The Effect of Monetary Policy Design under Inflation Targeting

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In this paper I aim to contribute to the empirical literature on inflation targeting by constructing an index of a monetary policy design. The index measures how close central banks’ institutional characteristics are to that of an inflation targeting regime; irrespective of this regime being de juré adopted or not. It is then used to investigate whether the “intensity”; not just the existence of this new regime matters in explaining cross country variation in the sacrifice ratio.
There exist some attempts in the literature that detect the design features associated with explicit targeters and that question whether this policy mattered for their macroeconomic performance. However, these studies account for the existence of this regime simply through a dummy variable thereby obscuring the differences among de juré targeters. Additionally, these countries are mostly compared to a group of industrialized countries.
In this study I use the most comprehensive data set of 92 developed and developing countries based on the data of the survey by the Central Bank of England. At first stage, relevant indicators from this survey are selected based on the guidance of the several acknowledged definitions of this new regime. Secondly, several indices of monetary policy design are constructed using judgmental weights. These indices are then added to a regression explaining the main determinants of the sacrifice ratio in the late 1990s and early 2000s.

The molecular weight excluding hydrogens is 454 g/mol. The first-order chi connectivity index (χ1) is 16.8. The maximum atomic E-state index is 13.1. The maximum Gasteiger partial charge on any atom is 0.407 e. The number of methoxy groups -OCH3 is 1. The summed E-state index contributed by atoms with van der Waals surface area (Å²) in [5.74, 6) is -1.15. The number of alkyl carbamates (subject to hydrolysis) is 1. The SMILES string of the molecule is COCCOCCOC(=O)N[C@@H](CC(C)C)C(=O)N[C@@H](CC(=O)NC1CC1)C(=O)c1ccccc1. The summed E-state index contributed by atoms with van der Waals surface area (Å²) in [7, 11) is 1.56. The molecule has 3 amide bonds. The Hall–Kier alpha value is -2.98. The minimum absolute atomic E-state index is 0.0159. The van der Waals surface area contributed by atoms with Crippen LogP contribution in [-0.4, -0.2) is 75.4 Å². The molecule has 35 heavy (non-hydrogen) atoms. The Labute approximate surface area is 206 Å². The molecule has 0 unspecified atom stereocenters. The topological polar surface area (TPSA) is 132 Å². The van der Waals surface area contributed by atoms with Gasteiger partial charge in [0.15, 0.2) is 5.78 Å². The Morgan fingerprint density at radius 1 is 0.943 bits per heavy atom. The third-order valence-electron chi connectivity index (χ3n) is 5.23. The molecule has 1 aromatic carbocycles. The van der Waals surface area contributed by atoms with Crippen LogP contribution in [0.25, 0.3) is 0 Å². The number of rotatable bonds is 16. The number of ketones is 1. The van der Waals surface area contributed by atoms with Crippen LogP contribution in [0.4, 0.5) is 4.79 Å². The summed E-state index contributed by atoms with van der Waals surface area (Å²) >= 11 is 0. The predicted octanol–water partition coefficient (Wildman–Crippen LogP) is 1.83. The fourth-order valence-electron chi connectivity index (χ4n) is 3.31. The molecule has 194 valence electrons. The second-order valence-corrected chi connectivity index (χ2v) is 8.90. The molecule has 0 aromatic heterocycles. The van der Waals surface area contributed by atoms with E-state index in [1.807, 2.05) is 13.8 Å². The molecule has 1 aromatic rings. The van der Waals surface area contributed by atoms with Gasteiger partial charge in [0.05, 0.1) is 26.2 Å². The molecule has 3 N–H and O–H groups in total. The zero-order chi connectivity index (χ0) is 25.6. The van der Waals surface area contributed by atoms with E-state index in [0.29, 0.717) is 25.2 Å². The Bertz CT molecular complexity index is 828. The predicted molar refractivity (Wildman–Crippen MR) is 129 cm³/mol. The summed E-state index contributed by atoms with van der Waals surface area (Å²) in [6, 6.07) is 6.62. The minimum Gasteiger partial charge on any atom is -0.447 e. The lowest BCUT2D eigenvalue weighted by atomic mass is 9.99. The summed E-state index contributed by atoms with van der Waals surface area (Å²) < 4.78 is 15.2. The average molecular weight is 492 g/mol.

It is found that when the whole group of inflation targeting central banks compared to the OECD countries, the interaction of the indices with a dummy variable for the inflation targeting appears statistically significant as opposed to the inflation targeting dummy alone. Results are maintained for the case of all inflation targeters versus the non-targeting OECD countries and against the full remaining sample.

Keywords: Inflation Targeting, Monetary Policy Design, Sacrifice Ratio
Stream: Economics and Management
Presentation Type: Virtual Presentation in English
Paper: A paper has not yet been submitted.

Demet Tunali

Ph.D. Student, Economics Department, Rutgers University
Rahway, NJ, USA

I am completing my Ph.D. in economics in May 2009. My background is in applied macroeconometrics. My current research interest focuses on applied monetary economics. My motivation has been to try to comprehend the effect of the central bank’s behavior from two perspectives. These are the implication from the underlying institutional features of the monetary policy and from the use specific the monetary policy instruments. Throughout my research I have heavily made use of the latest model comparison techniques; such as the distributional approach as opposed to a pointwise evaluation methods; and fundamental data interpretation tools; factor analysis and clustering algorithms.
I also obtained an MSc degree at the Kotholieke Universiteit Leuven, where I developed an interest in currency crises and investigated the underlying features of the Turkish Lira crises in 2000 in the framework of a first generation versus second generation approach.

Ref: I08P0721